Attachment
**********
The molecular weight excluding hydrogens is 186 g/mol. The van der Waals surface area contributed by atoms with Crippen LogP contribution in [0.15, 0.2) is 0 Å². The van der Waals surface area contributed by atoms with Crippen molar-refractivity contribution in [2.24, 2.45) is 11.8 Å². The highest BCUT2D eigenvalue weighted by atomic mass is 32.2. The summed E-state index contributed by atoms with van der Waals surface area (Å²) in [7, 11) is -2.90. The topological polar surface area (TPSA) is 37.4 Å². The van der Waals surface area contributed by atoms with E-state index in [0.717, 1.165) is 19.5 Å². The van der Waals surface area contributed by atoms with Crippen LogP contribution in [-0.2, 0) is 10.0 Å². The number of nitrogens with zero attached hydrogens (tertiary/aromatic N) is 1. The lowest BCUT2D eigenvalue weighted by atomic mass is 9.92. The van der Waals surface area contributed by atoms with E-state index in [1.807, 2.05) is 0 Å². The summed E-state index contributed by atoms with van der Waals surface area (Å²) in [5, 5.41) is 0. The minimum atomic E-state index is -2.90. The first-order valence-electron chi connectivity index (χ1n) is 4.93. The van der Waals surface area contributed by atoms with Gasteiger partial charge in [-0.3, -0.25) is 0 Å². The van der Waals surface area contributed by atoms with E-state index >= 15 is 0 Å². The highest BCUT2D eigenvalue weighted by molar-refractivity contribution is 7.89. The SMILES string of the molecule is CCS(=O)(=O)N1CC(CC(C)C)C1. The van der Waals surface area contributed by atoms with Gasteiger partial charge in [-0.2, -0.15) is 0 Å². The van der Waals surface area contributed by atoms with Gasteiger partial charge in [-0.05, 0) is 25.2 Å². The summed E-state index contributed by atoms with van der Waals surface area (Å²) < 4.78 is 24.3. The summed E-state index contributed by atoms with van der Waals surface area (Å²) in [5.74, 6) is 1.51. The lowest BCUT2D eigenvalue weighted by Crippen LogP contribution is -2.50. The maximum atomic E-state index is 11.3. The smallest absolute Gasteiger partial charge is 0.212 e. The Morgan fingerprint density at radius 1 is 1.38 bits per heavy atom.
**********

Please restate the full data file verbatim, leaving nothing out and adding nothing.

The molecular weight excluding hydrogens is 186 g/mol. The van der Waals surface area contributed by atoms with Crippen LogP contribution in [0.15, 0.2) is 0 Å². The van der Waals surface area contributed by atoms with Crippen molar-refractivity contribution in [2.24, 2.45) is 11.8 Å². The highest BCUT2D eigenvalue weighted by atomic mass is 32.2. The summed E-state index contributed by atoms with van der Waals surface area (Å²) in [7, 11) is -2.90. The topological polar surface area (TPSA) is 37.4 Å². The van der Waals surface area contributed by atoms with E-state index in [0.717, 1.165) is 19.5 Å². The van der Waals surface area contributed by atoms with Crippen LogP contribution in [-0.2, 0) is 10.0 Å². The number of nitrogens with zero attached hydrogens (tertiary/aromatic N) is 1. The lowest BCUT2D eigenvalue weighted by atomic mass is 9.92. The van der Waals surface area contributed by atoms with E-state index in [1.807, 2.05) is 0 Å². The summed E-state index contributed by atoms with van der Waals surface area (Å²) in [5, 5.41) is 0. The minimum atomic E-state index is -2.90. The first-order valence-electron chi connectivity index (χ1n) is 4.93. The van der Waals surface area contributed by atoms with Gasteiger partial charge in [-0.3, -0.25) is 0 Å². The van der Waals surface area contributed by atoms with E-state index >= 15 is 0 Å². The highest BCUT2D eigenvalue weighted by molar-refractivity contribution is 7.89. The SMILES string of the molecule is CCS(=O)(=O)N1CC(CC(C)C)C1. The van der Waals surface area contributed by atoms with Gasteiger partial charge in [-0.2, -0.15) is 0 Å². The van der Waals surface area contributed by atoms with Gasteiger partial charge in [-0.05, 0) is 25.2 Å². The summed E-state index contributed by atoms with van der Waals surface area (Å²) < 4.78 is 24.3. The summed E-state index contributed by atoms with van der Waals surface area (Å²) in [5.74, 6) is 1.51. The lowest BCUT2D eigenvalue weighted by Crippen LogP contribution is -2.50. The maximum atomic E-state index is 11.3. The smallest absolute Gasteiger partial charge is 0.212 e. The Morgan fingerprint density at radius 1 is 1.38 bits per heavy atom.